Of all the technical problems that I’ve encountered as a coach, the one that I’ve found the most difficult to solve is the one in which the lead leg drifts to the trail leg side of the lane as the hurdler clears the hurdle. By the time the lead leg lands, the hips and shoulders are twisted. As the athlete continues down the track, he or she continues to run somewhat diagonally, causing him or her to be in danger of not clearing the hurdle with the trail leg (if he or she is in an outside lane) or of hitting a competitor’s hurdle with the trail leg (if he or she is in an inside lane), either of which could result in disqualification, both of which will result in slower times. In this article, I will discuss possible causes and possible solutions to this often frustrating technical difficulty.
Swinging from the Hip
The first thing my high school coach instructed me to do when I first started hurdling was to “lead with the knee.” When the knee leads the way, you have good balance and control. When the lead leg swings up from the hip, the athlete basically has no control over where it will go. It might sail very high, it might veer to the left, it might veer to the right. Which means, in some cases, swinging from the hip will cause the lead leg to drift to the trail leg side of the lane. If swinging from the hip is the cause of the problem, then it should be a fairly simple problem to solve; it’s just a matter of getting in the habit of leading with the knee. How to do this? Do a lot of lead leg drills at drill speed, and do a lot of over-the-top drills at drill speed. It’s not a good idea to try to fix problems at full speed because there isn’t enough time to think. The idea is that when you do return to full-speed hurdling, leading with the knee will start to feel more and more “normal,” until it comes naturally. A similar but slightly different mistake is that of leading with the knee, but then allowing the foot to get ahead of the knee too soon. This mistake can be solved in the same way – lots of lead leg drills. I also like A-skips over 30” to 33” hurdles, as A-skips emphasize the importance of driving with the knee, keeping the knee in front of the foot, and driving the foot down under the hip.
Twisting the Hips before Leaving the Ground
Some hurdlers who drift to the trail leg side of the lane do so because they shift their hips in that direction before they even take off into the hurdle, while the foot of what will become the trail leg is still on the ground. This is a very difficult problem to fix because this subtle shift in weight subconsciously serves as the hurdler’s way of attacking the hurdle with aggression. The hurdler is leading with the knee, but because of the twist in the hips, the knee is angling toward the trail leg side of the lane, so that’s where it goes. Plain old walk-overs could be of use in solving this problem, just to get the hurdler used to keeping his or her hips square to the hurdle. A workout I’ve used that has helped is the quick 3-step workout, in which five to ten hurdles are set up five yards apart, and the hurdler takes a quick three steps between the hurdles. The hurdler should pick a spot on the lead leg side of the crossbar and drive his or her knee at that spot on every hurdle. Using the eyes like that sometimes helps the hurdler to run in a straight line. It doesn’t directly address the problem of twisting the hips, but sometimes it indirectly fixes it. Another thing you can do is, instead of setting up the hurdles normally in the lane, set them up so that the part of the crossbar at which the hurdler wants to direct his or her knee is directly above the lane line. The hurdler’s goal will be to run with the lead leg foot on the line, and to land off of each hurdle with the lead leg foot on the line. With enough repetitions over a period of weeks or even months, the problem will gradually correct itself. But if the hurdler isn’t willing to do numerous reps (in the range of 200 hurdles worth per practice session), this problem will linger forever. In such cases, the coach might be better off trying to compensate for the problem instead of trying to fix it. In other words, have the athlete focus on developing a quick, hard, upward thrust with the trail leg as a means of offsetting the effect of the lead leg drift.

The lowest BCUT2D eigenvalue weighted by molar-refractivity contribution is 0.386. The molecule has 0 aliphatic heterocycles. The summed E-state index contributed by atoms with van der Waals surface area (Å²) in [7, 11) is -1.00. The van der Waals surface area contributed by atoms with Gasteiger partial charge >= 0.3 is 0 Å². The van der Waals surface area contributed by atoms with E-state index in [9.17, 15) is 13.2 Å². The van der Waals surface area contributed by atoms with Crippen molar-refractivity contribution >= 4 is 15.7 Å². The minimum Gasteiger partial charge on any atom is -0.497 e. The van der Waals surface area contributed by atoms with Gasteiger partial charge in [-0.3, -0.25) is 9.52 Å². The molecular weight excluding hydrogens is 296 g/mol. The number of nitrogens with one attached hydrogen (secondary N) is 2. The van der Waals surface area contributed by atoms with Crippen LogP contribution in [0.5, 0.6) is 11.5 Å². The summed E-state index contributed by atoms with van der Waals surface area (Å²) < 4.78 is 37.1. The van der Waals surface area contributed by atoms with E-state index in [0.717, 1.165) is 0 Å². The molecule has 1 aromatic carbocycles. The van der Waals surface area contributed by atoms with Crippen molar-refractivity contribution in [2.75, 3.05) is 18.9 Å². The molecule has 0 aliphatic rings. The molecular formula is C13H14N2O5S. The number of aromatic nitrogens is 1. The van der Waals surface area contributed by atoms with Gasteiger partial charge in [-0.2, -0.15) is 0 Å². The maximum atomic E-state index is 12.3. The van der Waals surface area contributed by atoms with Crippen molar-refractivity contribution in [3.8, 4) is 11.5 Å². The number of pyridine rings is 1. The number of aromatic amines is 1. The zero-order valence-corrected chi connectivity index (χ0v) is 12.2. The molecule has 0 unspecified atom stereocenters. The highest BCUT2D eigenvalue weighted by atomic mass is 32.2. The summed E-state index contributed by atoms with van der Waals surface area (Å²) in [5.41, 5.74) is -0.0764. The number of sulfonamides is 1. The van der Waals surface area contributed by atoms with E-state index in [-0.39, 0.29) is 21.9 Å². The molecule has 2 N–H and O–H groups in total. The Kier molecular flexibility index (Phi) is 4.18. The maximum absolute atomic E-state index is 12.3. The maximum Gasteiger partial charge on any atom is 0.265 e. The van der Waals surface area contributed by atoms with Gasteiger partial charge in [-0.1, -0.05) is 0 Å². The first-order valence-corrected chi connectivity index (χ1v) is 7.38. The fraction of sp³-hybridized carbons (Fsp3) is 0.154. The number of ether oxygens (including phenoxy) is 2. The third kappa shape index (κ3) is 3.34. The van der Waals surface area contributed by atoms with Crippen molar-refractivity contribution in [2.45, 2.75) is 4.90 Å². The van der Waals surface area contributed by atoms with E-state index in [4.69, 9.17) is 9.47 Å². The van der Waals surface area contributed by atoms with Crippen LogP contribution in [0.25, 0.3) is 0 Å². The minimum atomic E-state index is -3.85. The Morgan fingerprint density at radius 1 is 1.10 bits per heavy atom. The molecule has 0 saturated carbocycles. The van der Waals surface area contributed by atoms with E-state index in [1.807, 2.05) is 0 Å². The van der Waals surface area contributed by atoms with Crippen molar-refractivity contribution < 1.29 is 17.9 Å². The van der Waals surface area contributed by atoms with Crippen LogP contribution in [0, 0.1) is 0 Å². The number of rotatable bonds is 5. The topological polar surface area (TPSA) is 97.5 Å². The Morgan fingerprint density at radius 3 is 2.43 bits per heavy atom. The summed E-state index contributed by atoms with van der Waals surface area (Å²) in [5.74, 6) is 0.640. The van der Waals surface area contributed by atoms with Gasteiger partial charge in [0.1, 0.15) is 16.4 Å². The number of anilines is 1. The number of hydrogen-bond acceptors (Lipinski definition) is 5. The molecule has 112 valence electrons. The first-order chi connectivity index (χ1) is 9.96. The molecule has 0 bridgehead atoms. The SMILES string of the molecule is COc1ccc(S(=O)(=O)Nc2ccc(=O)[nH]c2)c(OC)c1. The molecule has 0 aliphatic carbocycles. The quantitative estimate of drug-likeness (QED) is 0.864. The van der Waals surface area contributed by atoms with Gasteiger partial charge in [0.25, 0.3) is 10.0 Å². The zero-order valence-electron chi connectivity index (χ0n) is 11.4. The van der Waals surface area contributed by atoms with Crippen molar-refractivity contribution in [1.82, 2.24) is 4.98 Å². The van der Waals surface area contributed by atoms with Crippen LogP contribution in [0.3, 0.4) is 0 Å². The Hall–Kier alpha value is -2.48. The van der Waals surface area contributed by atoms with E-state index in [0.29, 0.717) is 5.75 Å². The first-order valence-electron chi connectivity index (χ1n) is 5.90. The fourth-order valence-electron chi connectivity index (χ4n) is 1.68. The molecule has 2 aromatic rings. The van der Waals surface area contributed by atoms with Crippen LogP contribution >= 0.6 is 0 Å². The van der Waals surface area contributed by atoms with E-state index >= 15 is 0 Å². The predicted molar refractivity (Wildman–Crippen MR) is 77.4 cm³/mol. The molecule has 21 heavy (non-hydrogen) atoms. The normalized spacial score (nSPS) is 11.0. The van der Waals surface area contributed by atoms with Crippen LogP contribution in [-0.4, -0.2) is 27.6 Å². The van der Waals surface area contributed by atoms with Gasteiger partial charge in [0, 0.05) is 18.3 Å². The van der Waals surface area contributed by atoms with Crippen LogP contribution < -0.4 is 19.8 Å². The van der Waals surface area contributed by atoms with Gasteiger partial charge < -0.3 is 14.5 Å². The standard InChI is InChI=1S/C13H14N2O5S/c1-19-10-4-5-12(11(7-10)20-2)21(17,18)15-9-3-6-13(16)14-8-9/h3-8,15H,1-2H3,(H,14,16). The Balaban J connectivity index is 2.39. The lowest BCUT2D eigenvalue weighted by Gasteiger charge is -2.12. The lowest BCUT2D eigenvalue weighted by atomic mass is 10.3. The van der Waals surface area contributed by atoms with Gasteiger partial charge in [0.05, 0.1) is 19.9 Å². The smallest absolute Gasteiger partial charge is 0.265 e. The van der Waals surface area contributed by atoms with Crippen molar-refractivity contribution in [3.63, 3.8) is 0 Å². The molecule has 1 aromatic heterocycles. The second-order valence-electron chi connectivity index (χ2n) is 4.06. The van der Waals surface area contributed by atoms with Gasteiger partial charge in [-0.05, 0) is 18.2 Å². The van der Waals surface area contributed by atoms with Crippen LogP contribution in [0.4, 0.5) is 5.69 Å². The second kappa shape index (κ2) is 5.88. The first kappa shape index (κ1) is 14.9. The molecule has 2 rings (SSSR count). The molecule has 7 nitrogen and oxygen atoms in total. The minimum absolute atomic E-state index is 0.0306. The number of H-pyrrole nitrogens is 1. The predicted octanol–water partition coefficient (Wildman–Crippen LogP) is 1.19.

Another potential cause of lead leg drift is an overly vigorous swinging of the arms. If the lead arm goes across the body, the lead leg knee will ostensibly go across the body in the other direction. This problem is more common with girls, as girls are more likely to run with their elbows out. If arm swing is the root cause of the lead leg drift, then leave hurdling form alone, and focus on running form. The athlete needs to get in the habit of running with the elbows in; the habit should then carry over to hurdling. If it doesn’t, have the athlete do lots of trail leg reps at drill speed, focusing on not allowing the lead arm to go past the forehead, eyes, and nose before bringing the elbow straight back into running position. This may not cure the problem, but it should minimize it a great deal. For the coach, the most difficult aspect of fixing lead leg drift is identifying the root cause of the problem. For obvious reasons, videotaping practice sessions will aid in this process.
© 2004 Steve McGill